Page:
Shoot it in an actual old theatre that's ruined. That would be amazing- I mean theres dozens of old vaudeville theatres in the States in a state of ruin, likewise in the UK theres dozens of old music halls sitting around.
Doctor Dolittle had a London run at the Hammersmith Apollo, with animatronic animals including Julie Andrews as a parrot, and it also toured the UK, both with Philip Schofield as Dolittle. It also toured with Tommy Steele.
The Australian and US Tour are better musicals (as in a cohesive whole) - but NOTHING can ever top the Original Original London Production - which had to be seen to be believed. It escalated from one bizarre set piece to another. A hotel balcony shaped as female genitalia, whilst the Phantom and Christine sang about making whoopee in a dark alley. The Robo-Gorilla playing the bongo-synthetiser, whilst robots and a table with human legs walked across the stage at the end of act 1. By act 2, th
You can't really class it as a concert performance, any more than Chicago is a concert performance. Its fully costumed, fully choreographed, there are trucks coming on and off, drops and projections, and several tiers of walkways above the orchestra for characters to move above on. It works very well, and avoids the original production's Napier set.... Whilst impressive, any production that puts a piece of painted machinery at the heart of the performance, as opposed to the performanc
The Chichester production, in a big tent whilst the theatre at Chichester was been rebuilt, was created by Cameron for world-domination. It got poor reviews and flopped, and never made it to the West End. A second production, also by Mackintosh, went on tour around the UK with Brian Conley (TV comedian) and Linzi Hateley (Carrie....) - and did alright.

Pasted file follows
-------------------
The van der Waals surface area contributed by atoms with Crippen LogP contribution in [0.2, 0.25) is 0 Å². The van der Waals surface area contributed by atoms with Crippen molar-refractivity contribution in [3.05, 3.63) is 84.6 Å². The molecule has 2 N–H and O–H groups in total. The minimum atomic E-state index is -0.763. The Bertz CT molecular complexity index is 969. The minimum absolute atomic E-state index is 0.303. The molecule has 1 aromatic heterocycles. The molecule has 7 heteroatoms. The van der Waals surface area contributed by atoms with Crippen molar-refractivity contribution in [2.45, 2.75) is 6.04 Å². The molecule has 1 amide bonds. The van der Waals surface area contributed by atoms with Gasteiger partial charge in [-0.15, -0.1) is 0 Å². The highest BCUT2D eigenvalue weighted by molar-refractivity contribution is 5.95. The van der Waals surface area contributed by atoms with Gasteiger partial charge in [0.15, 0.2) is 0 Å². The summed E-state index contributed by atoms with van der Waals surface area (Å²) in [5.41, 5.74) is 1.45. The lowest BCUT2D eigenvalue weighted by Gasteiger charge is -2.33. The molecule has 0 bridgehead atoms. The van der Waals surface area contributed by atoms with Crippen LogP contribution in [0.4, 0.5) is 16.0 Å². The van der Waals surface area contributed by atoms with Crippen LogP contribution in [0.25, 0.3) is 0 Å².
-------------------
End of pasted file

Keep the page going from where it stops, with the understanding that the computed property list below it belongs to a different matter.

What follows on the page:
The score is divine, the STORY is great - but perhaps not a great book. The physical production overtook the show... too many flying projections, and the doors didn't even open properly until the NY production.Too many changes to the show, in London, and in the hop over the pond (including cutting good songs!!!) And any production that requires your lead to wear a fat suit that is known to repeatedly incapacitate the actor is not going to end well.
The actual entr'acte itself is VERY short, and isnt a tune as such, but vamping. Its the lines "practically perfect in every way" and "we need a nanny who is discipled and stern" repeated several times, with Bert talking over the top. On its own on a cast album, it would sound most strange. Remember it was a single CD cast recording from 2004/5 (pre itunes as we know it!!) , and not one of the newer style with linking dialogue and underscore.
Jenna Russell Jan 7
2012, 02:27:48 PM
Last year she starred in 'That Day We Sang' in Manchester, England, a new musical by British comedian Victoria Wood. She played Enid Sutcliffe, a 40 year old single secretary stuck in a boring unfulfilled life, until she is interviewed for TV show reminiscing about when she was part of a children's choir, where she meets a 40-something insurance salesman called Tubby...